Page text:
Here are some quick grabs from teh internet...
On proteins (this is from John Yudkin/Barry Groves)
Dietary proteins are converted to glucose at about fifty-eight percent efficiency, so approximately 100g of protein can produce 58g of glucose via gluconeogenesis.[v] During prolonged fasting, glycerol released from the breakdown of triglycerides in body fat may account for nearly twenty percent of gluconeogenesis.[vi] Body fats are stored as triglycerides, molecules that contain three fatty acids combined with glycerol. The fatty acids are used directly as a fuel, with the glycerol stripped off. This is not wasted. As the glycerol is nearly ten percent of triglyceride by weight and two molecules of glycerol combine to form one molecule of glucose, this also supplies a source of glucose.
On fats and proteins, a quick explanation of gluconeogenesis. There are more hormones than insulin at work here, and gluconeogenesis is possible in more ways than through intense exercise and extreme starvation, but other than those quibbles, this is a pretty good snip:
Fat and protein can both be converted into glucose if necessary through a process called gluconeogenesis. The use of proteins or fat for gluconeogenesis requires more energy than the more straightforward metabolism of starches and sugar into glucose.
Gluconeogenesis occurs when additional glucose is needed by your body, such as after a bout of intense exercise. Glucose obtained from the breakdown of fats and proteins is the only kind of energy that the brain, testes and kidney medulla can use. It is also the only form of energy that your erythrocytes, or red blood cells, can use for their own source of energy.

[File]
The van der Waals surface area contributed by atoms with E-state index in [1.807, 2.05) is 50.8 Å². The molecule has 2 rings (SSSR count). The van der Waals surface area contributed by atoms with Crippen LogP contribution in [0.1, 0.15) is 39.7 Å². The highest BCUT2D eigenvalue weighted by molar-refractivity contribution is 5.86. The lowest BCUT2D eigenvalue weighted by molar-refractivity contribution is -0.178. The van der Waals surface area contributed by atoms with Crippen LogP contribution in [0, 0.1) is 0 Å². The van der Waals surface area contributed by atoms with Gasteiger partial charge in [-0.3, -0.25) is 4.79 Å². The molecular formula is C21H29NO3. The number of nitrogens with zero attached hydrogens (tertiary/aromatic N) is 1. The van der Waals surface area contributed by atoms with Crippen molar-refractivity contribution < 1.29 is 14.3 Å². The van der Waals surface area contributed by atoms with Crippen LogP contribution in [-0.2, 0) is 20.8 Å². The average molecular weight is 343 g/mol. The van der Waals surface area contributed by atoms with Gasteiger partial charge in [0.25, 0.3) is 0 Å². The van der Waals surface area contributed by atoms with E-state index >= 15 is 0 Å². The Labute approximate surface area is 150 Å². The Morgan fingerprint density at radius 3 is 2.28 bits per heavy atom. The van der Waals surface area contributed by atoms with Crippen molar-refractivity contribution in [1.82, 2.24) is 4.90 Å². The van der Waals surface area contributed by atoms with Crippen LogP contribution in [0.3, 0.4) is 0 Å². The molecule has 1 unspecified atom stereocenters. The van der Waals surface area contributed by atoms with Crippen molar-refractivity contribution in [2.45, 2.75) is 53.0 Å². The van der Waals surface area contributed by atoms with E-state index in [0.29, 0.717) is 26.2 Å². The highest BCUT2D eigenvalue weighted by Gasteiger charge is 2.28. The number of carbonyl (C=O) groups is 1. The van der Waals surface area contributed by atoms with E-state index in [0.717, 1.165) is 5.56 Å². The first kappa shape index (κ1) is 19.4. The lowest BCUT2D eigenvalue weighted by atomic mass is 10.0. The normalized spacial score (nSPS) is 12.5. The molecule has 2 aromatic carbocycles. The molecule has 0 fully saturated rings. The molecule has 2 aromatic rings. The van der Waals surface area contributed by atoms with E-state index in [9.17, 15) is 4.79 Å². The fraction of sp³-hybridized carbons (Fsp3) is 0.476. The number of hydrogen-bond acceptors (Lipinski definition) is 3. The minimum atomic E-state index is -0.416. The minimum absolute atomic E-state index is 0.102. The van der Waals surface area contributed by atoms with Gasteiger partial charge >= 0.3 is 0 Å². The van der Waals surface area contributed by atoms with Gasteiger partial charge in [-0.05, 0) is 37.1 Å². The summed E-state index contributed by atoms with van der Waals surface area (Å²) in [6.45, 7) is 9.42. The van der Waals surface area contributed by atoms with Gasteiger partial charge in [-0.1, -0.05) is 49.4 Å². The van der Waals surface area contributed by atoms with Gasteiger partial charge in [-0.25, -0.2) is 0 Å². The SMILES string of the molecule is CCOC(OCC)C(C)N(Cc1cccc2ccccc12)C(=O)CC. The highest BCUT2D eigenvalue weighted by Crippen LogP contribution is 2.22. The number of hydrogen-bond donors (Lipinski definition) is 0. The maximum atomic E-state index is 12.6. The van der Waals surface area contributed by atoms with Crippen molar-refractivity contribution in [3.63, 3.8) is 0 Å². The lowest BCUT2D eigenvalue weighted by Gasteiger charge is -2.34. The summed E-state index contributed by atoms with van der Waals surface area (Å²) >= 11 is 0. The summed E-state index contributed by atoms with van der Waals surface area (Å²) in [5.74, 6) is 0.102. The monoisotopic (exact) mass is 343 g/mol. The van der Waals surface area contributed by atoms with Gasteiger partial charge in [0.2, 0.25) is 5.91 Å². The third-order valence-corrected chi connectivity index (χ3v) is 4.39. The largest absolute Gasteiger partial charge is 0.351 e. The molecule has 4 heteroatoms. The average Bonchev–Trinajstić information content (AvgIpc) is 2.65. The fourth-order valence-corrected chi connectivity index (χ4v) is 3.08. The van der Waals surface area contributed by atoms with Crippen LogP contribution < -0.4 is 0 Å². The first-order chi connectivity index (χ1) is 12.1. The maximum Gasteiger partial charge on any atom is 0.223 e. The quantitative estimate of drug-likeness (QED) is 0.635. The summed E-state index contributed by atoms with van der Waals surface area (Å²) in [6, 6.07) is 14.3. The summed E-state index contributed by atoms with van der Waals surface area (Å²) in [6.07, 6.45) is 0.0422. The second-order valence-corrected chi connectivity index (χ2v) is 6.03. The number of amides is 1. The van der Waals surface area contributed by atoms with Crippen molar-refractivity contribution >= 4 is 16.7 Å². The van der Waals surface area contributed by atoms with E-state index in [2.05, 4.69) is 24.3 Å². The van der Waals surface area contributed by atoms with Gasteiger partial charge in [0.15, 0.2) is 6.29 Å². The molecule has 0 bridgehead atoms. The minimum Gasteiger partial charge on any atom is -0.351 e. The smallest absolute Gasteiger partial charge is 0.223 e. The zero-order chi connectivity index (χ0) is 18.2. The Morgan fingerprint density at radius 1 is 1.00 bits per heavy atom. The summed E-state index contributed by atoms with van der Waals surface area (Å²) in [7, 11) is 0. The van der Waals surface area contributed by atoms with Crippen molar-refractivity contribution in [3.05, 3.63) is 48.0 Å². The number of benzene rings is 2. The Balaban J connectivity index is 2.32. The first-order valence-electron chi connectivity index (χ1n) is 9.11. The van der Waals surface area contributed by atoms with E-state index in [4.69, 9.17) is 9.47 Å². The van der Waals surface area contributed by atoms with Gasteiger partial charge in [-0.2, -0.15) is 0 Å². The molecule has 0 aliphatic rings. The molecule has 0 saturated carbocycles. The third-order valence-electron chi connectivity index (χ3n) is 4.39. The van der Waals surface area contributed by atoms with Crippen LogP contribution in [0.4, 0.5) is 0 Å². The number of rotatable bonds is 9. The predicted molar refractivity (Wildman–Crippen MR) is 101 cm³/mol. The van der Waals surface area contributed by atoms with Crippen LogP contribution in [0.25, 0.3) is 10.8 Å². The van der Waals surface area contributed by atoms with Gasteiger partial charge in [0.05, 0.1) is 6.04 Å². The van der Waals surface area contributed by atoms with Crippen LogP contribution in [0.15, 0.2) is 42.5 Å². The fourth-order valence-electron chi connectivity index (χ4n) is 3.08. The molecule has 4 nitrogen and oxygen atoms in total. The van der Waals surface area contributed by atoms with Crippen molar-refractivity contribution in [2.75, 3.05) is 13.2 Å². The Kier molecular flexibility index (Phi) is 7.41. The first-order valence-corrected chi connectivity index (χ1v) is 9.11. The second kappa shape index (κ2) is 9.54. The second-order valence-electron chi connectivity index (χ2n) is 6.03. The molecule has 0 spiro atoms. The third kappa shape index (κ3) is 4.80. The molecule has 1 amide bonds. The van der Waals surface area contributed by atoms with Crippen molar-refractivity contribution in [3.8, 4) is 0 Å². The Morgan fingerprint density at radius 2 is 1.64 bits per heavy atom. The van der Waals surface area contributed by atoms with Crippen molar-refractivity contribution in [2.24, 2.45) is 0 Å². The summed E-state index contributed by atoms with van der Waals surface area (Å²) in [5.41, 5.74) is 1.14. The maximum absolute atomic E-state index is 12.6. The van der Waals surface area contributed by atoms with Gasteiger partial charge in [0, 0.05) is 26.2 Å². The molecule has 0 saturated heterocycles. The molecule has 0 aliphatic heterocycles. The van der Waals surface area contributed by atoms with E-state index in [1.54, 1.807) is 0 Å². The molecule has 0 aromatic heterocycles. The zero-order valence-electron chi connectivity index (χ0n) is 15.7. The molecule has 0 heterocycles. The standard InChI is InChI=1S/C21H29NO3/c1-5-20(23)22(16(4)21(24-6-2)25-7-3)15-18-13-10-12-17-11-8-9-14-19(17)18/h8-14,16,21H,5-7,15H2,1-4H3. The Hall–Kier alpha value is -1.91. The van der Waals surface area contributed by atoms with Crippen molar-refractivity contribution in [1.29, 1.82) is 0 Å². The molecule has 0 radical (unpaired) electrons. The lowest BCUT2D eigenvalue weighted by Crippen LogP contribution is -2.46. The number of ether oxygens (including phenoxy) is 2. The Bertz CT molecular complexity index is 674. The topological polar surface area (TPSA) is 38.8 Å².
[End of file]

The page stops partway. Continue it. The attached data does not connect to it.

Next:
Glucose is stored in your liver as glycogen. During periods of intense physical activity, or during starvation scenarios such as fasting, this glycogen is converted into glucose and released into your bloodstream. If this situation continues, the stores of glycogen in your liver become depleted. When this happens, your body turns to its storage of fat, converting adipose triacylglycerols into fatty acids.
During this process, glycerol is released. It is used for further gluconeogenesis, first by activating another trigger that releases amino acids stored in your muscles for conversion into further supplies of glucose. The trigger for gluconeogenesis is the release of amino acids from your muscles. The amino acids combine with other precursors to begin the process of making more glucose available.
Once all the protein has been converted into glucose, your liver turns its attention to the fats from your diet. The carbon left behind in your liver from the breakdown of protein is the basis for gluconeogenesis using fatty acids. One of the lesser-known functions of insulin is to regulate this fatty acid synthesis. When your body has more glucose available than it has immediate needs for, the excess glucose gets stored in your fat cells as fatty acids.
Insulin is a protein itself. When your body needs to raid your fat cells for glucose stores, insulin regulates how much fat is converted to fatty acids and then transports these fatty acids around your body to your cells. Once it reaches your cells, the insulin releases the fatty acids, which are then converted into glucose in another biochemical reaction that also releases energy.